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Arizona vs. UCLA score: Wildcats lose as smart basketball goes to die

If the Arizona played smart basketball on Saturday night, then everything we have learned about smart basketball has been thrown out the window.


The Arizona Wildcats may have had effort and simply didn't play well. They might have been playing with a sense of urgency, so much so that it pressed them into forcing balls into places they shouldn't go.

The Wildcats fell 74-69 against the UCLA Bruins in Los Angeles, a game completely winnable considering the equal talent levels of the two squads. Yet, Arizona faded in all the places that were once question marks heading into this season so long ago.

Mark Lyons was the X-factor. Understanding basketball players stuck in their ways is hard, especially considering these athletes are hyper-competitive and ultra-confident -- and at times, rightfully so. But there's a reason Chris Mack must've signed off on Lyons' transfer. No matter being coached by a true point guard, Lyons isn't changing.

Do Wildcat fans yearn for Momo Jones?

After all, Jones was the scoring point guard who somehow led the Wildcats to an Elite Eight. Somehow, because he put his strong suits aside for the betterment of the team. At Iona, he's one of the nation's best scorers, but at Arizona, he ran the team by choosing points in time of when to score, but mostly he was attempting to run Sean Miller's offense.

Attempting doesn't appear to be what Lyons is doing. One game remains in the regular season, and he's still trying to get his team out of funks by ignoring, well, his team. He shot 5-of-15 on Saturday night and recorded one assist to go with five turnovers.

The Wildcats' offense wasn't so terrible, shooting 44 percent and hitting 10-of-22 three-pointers. Coincidentally, Arizona found itself trailing by 12 points with 12 minutes to play. But two three-pointers by Nick Johnson and Kevin Parrom were assisted by backup point guard Jordin Mayes, whose underwhelming-appearing offense at the very least had a semblance of organization and flow. The ball didn't stick, especially in Mayes' hands.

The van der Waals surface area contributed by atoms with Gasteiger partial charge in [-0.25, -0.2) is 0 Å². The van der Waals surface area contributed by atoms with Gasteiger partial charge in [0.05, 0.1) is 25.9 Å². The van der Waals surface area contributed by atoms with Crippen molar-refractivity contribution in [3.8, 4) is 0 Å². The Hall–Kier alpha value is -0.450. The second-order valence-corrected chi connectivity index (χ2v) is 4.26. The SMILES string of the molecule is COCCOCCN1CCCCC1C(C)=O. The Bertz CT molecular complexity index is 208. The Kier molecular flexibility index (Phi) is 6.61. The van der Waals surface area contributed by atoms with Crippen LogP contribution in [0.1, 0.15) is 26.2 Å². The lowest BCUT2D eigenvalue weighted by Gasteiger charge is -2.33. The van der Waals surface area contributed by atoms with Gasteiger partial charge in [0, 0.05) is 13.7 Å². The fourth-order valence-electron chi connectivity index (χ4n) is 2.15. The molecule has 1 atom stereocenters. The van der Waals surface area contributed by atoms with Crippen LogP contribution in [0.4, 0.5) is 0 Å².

Mayes scored eight points himself and defended UCLA guard Larry Drew II well, while Grant Jerrett poured in a team-high 14 points. He hit two consecutive threes to bring the game to a three-point UA deficit with less than two minutes to play. It wasn't meant to be.

Lyons wasn't only frustratingly bad on offense. His jawing at Drew came across poorly as Drew scored 14 points to go with nine assists, often rubbing Lyons off on screens. In fact, it was most perplexing how Lyons handled said screens. He once went under against Drew, a solid three-point shooter who doesn't look to take his shots all that often. Drained shot. Later, Lyons went over the screen with such poor effort to recover after the big man hedged out that Drew had another open three. Drained.

On another sequence Lyons even decided to switch the screen with Nick Johnson, who going across it ran into his teammate as Lyons pushed Johnson the other direction. With one more pass, Arizona's rotation -- because that side of the court had no other player to rotate -- ran out of bodies as Johnson stood confused and Lyons stood, well, probably thinking about cranking up another shot.

Solomon Hill also struggled, turning it over five times but doing his usual work across the board when he wasn't in foul trouble. Struggles have been part of Hill's game of late; but not perplexing mental lapses.

UCLA was led by its freshmen. Shabazz Muhammad scored 18, Kyle Anderson put up 17 and Jordan Adams grabbed six steals. The Bruins scored 11 points off turnovers, all in the first half. Arizona was still there, mostly because its own freshman played admirably.

Kaleb Tarczewski, with all his flaws, scored six points and grabbed 10 rebounds. He also had two blocks that keyed a brief UA run in the second half. Jerrett's stroke was crisp, and he was an effective defensive presence as well.

Mayes' play was the most hopeful for Arizona, as he controlled the tempo well, giving the Wildcats a flow and a calmness. Finding his individual offense also can't be overlooked, especially if Miller's leash with Lyons shortens, as it appeared to do at times in the second half.

When the Wildcats finally got close, Lyons fouled when there was more than a minute left and the game was only a two-possession difference. Then, with 24 second left and a three-point deficit, he burned a good 15 seconds off the clock before going for a two-pointer then missing in an ultimate failure of extending the game.

Now, it's an issue if Miller will continue to allow his senior point guard to error in such obvious ways. While public criticism isn't one of his motivational tactics, the rising confidence in Mayes at least being a viable option might be the thing to watch as Arizona faces ASU next week -- that ASU team is led by a freshman scoring point guard who, with a much less talented team, doesn't force the issue.

It's that time -- all of Arizona's worst fears appear to be very real. There's still time to turn it around, but it's no longer a matter of waiting for it to happen.